An exploration of the corrosive effects of overpriced housing, exclusionary zoning, and the flight of the younger population in the Northeast
Winner of the 2014 Bruss Silver Award and First-Time Author Award from the National Association of Real Estate Editors
Towns with strict zoning are the best towns, aren't they? They're all about preserving local "character," protecting the natural environment, an dmaintaining attractive neighborhoods. Right?
In this bold challenge to conventional wisdom, Lisa Prevost strips away the quaint façades of these desirable towns to reveal the uglier impulses behind their proud allegiance to local control. These eye-opening stories illustrate the outrageous lengths to which town leaders and affluent residents will go to prohibit housing that might attract the “wrong” sort of people. Prevost takes readers to a rural second-home community that is so restrictive that its celebrity residents may soon outnumber its children, to a struggling fishing village as it rises up against farmworker housing open to Latino immigrants, and to a northern lake community that brazenly deems itself out of bounds to apartment dwellers. From the blueberry barrens of Down East to the Gold Coast of Connecticut, these stories show how communities have seemingly cast aside the all-American credo of “opportunity for all” in favor of “I was here first.”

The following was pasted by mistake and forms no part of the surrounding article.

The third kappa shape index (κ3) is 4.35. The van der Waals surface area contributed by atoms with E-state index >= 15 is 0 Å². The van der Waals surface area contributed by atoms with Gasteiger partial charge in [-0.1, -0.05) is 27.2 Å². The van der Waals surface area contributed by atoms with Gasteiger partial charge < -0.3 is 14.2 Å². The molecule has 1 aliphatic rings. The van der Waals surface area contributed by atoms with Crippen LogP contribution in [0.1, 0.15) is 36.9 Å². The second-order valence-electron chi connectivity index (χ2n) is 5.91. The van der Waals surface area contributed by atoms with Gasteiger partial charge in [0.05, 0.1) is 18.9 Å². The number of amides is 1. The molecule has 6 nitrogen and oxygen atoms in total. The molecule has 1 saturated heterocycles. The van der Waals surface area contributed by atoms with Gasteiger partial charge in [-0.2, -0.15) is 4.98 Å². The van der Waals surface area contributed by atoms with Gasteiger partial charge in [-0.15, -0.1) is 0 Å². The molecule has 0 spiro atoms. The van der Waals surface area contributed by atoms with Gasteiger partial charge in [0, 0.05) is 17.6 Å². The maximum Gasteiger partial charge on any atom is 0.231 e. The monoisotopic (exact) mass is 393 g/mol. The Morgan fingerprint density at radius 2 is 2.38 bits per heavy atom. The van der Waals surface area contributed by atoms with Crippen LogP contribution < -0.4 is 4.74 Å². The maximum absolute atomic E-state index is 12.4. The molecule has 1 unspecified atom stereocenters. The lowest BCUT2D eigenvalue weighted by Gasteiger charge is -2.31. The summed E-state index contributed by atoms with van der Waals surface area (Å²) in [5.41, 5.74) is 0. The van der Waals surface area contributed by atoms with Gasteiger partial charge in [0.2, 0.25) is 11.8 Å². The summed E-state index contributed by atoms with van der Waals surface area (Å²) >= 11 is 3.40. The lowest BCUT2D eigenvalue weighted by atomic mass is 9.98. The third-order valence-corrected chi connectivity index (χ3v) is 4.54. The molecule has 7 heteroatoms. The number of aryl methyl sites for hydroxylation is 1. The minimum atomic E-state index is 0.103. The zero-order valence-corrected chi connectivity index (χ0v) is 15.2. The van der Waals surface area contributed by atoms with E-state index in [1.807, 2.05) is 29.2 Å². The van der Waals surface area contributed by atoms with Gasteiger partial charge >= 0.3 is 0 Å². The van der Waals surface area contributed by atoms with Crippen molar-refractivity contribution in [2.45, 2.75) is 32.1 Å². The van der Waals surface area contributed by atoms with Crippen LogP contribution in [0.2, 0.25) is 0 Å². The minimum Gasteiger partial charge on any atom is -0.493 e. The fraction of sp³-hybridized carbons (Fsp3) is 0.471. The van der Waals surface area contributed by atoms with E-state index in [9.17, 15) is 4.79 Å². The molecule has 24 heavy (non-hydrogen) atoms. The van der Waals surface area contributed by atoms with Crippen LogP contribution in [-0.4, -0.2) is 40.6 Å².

Prevost links this “every town for itself” mentality to a host of regional afflictions, including a shrinking population of young adults, ugly sprawl, unbearable highway congestion, and widening disparities in income and educational achievement. Snob Zones warns that this pattern of exclusion is unsustainable and raises thought-provoking questions about what it means to be a community in post-recession America.
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About the Author
Lisa Prevost is an award-winning journalist whose articles have appeared in the New York Times, Boston Globe Magazine, More, Ladies’ Home Journal, and other publications. A native New Englander, she has lived and worked as a reporter in four of the six New England states. She lives in Fairfield, Connecticut.